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Thus, men in all nations and times have experienced in their lives the action of this invincible Power or 
Law, and in our nation today this experience has been crystallized in the terse proverb, "Man proposes, 

God disposes."


But, contradictory as it may appear, there is an equally widespread belief in man‘s responsibility as a 
free agent.


All moral teaching is an affirmation of man‘s freedom to choose his course and mold his destiny: and 

man‘s patient and untiring efforts in achieving his ends are declarations of consciousness of freedom 
and power.


This dual experience of fate on the one hand, and freedom on the other, has given rise to the 

interminable controversy between the believers in Fatalism and the upholders of free will —a 
controversy which was recently revived under the term "Determinism versus Freewill."


Between apparently conflicting extremes there is always a "middle way" of balance, justice, or 

compensation which, while it includes both extremes, cannot be said to be either one or the other, and 
which brings both into harmony; and this middle way is the point of contact between two extremes.


Truth cannot be a partisan, but, by its nature, is the Reconciler of extremes; and so, in the matter which 

we are considering, there is a "golden mean" which brings Fate and Free will into close relationship, 
wherein, indeed, it is seen that these two indisputable facts in human life, for such they are, are but two 

aspects of one central law, one unifying and all-embracing principle, namely, the law of causation in its 

moral aspect.

Moral causation necessitates both Fate and Free will, both individual responsibility and individual 

predestination, for the law of causes must also be the law of effects, and cause and effect must always 

be equal; the train of causation, both in matter and mind, must be eternally balanced, therefore eternally 

just, eternally perfect. Thus every effect may be said to be a thing preordained, but the predetermining 
power is a cause, and not the fiat of an arbitrary will.


Man finds himself involved in the train of causation. His life is made up of causes and effects. It is both 

a sowing and a reaping. Each act of his is a cause which must be balanced by its effects. He chooses the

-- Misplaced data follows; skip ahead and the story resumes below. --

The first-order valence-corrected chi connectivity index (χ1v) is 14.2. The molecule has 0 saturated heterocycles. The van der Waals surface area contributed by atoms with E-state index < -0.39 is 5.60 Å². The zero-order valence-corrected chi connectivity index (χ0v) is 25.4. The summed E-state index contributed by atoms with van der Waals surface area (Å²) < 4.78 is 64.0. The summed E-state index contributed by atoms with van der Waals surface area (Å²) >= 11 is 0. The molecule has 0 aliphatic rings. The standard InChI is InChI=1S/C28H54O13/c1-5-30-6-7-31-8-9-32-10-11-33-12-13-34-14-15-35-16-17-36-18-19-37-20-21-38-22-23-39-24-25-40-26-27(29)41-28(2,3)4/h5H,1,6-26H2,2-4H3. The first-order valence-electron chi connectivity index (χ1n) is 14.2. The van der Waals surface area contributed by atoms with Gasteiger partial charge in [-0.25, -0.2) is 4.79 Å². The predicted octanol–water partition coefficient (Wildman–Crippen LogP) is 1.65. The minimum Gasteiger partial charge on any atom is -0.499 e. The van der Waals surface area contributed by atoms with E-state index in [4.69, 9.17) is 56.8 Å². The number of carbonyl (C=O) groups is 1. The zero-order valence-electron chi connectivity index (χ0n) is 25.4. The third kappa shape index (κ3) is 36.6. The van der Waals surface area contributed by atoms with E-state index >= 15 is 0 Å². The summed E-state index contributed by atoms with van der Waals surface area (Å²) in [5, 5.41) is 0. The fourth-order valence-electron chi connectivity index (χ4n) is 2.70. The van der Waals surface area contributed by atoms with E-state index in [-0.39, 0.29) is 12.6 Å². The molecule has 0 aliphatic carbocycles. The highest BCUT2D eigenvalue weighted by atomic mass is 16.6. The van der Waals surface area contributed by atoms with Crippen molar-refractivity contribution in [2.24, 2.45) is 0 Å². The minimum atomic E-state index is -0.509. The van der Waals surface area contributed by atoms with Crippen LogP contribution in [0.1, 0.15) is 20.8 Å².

cause (this is Free will), he cannot choose, alter, or avert the effect (this is Fate); thus Free will stands 

for the power to initiate causes, and destiny is involvement in effects.


It is therefore true that man is predestined to certain ends, but he himself has (though he knows it not) 
issued the mandate; that good or evil thing from which there is no escape, he has, by his own deeds, 

brought about.


It may here be urged that man is not responsible for his deeds, that these are the effects of his character, 
and that he is not responsible for the character, good or bad, which was given him at his birth. If 

character was "given him" at birth, this would be true, and there would then be no moral law, and no 

need for moral teaching; but characters are not given ready made, they are evolved; they are, indeed, 
effects, the products of the moral law itself, that is— the products of deeds. Character result of an 

accumulation of deeds which have been piled up, so to speak, by the individual during his life.


Man is the doer of his own deeds; as such he is the maker of his own character; and as the doer of his 
deeds and the maker of his character, he is the molder and shaper of his destiny. He has the power to 

modify and alter his deeds, and every time he acts he modifies his character, and with the modification 

of his character for good or evil, he is predetermining for himself new destinies— destinies disastrous 

or beneficent in accordance with the nature of his deeds. Character is destiny itself; as a fixed 
combination of deeds, it bears within itself the results of those deeds. These results lie hidden as moral 

seeds in the dark recesses of the character, awaiting their season of germination, growth, and fruitage.









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